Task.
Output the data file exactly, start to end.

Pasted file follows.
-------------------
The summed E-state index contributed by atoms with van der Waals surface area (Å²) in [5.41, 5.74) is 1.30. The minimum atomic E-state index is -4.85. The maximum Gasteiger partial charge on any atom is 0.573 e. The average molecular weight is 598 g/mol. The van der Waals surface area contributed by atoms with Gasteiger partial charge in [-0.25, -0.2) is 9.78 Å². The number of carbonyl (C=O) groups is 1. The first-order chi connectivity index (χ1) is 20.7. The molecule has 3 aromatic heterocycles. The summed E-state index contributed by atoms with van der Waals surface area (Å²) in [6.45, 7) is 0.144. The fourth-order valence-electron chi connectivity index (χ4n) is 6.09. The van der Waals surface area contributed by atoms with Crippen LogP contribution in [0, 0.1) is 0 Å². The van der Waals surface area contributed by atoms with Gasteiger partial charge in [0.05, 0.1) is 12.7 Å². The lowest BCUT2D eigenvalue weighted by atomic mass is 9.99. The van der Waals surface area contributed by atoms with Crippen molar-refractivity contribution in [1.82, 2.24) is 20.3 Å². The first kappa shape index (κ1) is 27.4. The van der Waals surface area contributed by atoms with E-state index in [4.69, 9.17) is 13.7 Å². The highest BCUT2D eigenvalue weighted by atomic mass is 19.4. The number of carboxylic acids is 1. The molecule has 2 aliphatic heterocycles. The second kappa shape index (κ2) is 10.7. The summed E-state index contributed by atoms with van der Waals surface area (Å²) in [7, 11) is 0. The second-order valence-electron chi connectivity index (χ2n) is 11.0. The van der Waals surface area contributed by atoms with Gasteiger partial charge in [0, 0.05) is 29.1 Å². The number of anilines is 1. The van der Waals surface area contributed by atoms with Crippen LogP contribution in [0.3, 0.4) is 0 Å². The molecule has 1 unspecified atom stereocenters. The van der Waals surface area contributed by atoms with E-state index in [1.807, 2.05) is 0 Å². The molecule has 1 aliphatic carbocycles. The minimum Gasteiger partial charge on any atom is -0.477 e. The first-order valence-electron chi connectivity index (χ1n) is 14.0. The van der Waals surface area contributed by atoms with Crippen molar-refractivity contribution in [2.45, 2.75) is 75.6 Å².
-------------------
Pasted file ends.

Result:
The summed E-state index contributed by atoms with van der Waals surface area (Å²) in [5.41, 5.74) is 1.30. The minimum atomic E-state index is -4.85. The maximum Gasteiger partial charge on any atom is 0.573 e. The average molecular weight is 598 g/mol. The van der Waals surface area contributed by atoms with Gasteiger partial charge in [-0.25, -0.2) is 9.78 Å². The number of carbonyl (C=O) groups is 1. The first-order chi connectivity index (χ1) is 20.7. The molecule has 3 aromatic heterocycles. The summed E-state index contributed by atoms with van der Waals surface area (Å²) in [6.45, 7) is 0.144. The fourth-order valence-electron chi connectivity index (χ4n) is 6.09. The van der Waals surface area contributed by atoms with Crippen LogP contribution in [0, 0.1) is 0 Å². The van der Waals surface area contributed by atoms with Gasteiger partial charge in [0.05, 0.1) is 12.7 Å². The lowest BCUT2D eigenvalue weighted by atomic mass is 9.99. The van der Waals surface area contributed by atoms with Crippen molar-refractivity contribution in [1.82, 2.24) is 20.3 Å². The first kappa shape index (κ1) is 27.4. The van der Waals surface area contributed by atoms with E-state index in [4.69, 9.17) is 13.7 Å². The highest BCUT2D eigenvalue weighted by atomic mass is 19.4. The number of carboxylic acids is 1. The molecule has 2 aliphatic heterocycles. The second kappa shape index (κ2) is 10.7. The summed E-state index contributed by atoms with van der Waals surface area (Å²) in [7, 11) is 0. The second-order valence-electron chi connectivity index (χ2n) is 11.0. The van der Waals surface area contributed by atoms with Gasteiger partial charge in [0, 0.05) is 29.1 Å². The number of anilines is 1. The van der Waals surface area contributed by atoms with Crippen LogP contribution in [0.3, 0.4) is 0 Å². The molecule has 1 unspecified atom stereocenters. The van der Waals surface area contributed by atoms with E-state index in [1.807, 2.05) is 0 Å². The molecule has 1 aliphatic carbocycles. The minimum Gasteiger partial charge on any atom is -0.477 e. The first-order valence-electron chi connectivity index (χ1n) is 14.0. The van der Waals surface area contributed by atoms with Crippen molar-refractivity contribution in [2.45, 2.75) is 75.6 Å².